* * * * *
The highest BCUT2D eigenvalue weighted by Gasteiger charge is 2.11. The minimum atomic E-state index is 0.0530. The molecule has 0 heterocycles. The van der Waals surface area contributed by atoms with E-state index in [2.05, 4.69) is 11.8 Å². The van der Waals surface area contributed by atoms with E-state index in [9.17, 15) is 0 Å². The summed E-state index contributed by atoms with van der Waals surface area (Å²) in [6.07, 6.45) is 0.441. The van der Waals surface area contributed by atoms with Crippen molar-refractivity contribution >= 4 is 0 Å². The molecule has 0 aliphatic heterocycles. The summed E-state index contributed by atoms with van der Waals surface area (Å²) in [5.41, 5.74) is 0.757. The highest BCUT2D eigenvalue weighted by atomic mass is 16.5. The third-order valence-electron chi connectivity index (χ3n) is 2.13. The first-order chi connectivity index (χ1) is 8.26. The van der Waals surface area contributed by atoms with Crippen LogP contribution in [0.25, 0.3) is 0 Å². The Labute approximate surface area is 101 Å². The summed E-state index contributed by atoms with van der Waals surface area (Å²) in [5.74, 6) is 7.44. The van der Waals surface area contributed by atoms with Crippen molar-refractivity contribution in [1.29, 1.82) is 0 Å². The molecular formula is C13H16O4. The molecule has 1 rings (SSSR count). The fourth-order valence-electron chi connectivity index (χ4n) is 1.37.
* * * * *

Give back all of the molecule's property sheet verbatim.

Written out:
The highest BCUT2D eigenvalue weighted by Gasteiger charge is 2.11. The minimum atomic E-state index is 0.0530. The molecule has 0 heterocycles. The van der Waals surface area contributed by atoms with E-state index in [2.05, 4.69) is 11.8 Å². The van der Waals surface area contributed by atoms with E-state index in [9.17, 15) is 0 Å². The summed E-state index contributed by atoms with van der Waals surface area (Å²) in [6.07, 6.45) is 0.441. The van der Waals surface area contributed by atoms with Crippen molar-refractivity contribution >= 4 is 0 Å². The molecule has 0 aliphatic heterocycles. The summed E-state index contributed by atoms with van der Waals surface area (Å²) in [5.41, 5.74) is 0.757. The highest BCUT2D eigenvalue weighted by atomic mass is 16.5. The third-order valence-electron chi connectivity index (χ3n) is 2.13. The first-order chi connectivity index (χ1) is 8.26. The van der Waals surface area contributed by atoms with Crippen LogP contribution in [0.25, 0.3) is 0 Å². The Labute approximate surface area is 101 Å². The summed E-state index contributed by atoms with van der Waals surface area (Å²) in [5.74, 6) is 7.44. The van der Waals surface area contributed by atoms with Crippen molar-refractivity contribution in [1.29, 1.82) is 0 Å². The molecular formula is C13H16O4. The molecule has 1 rings (SSSR count). The fourth-order valence-electron chi connectivity index (χ4n) is 1.37.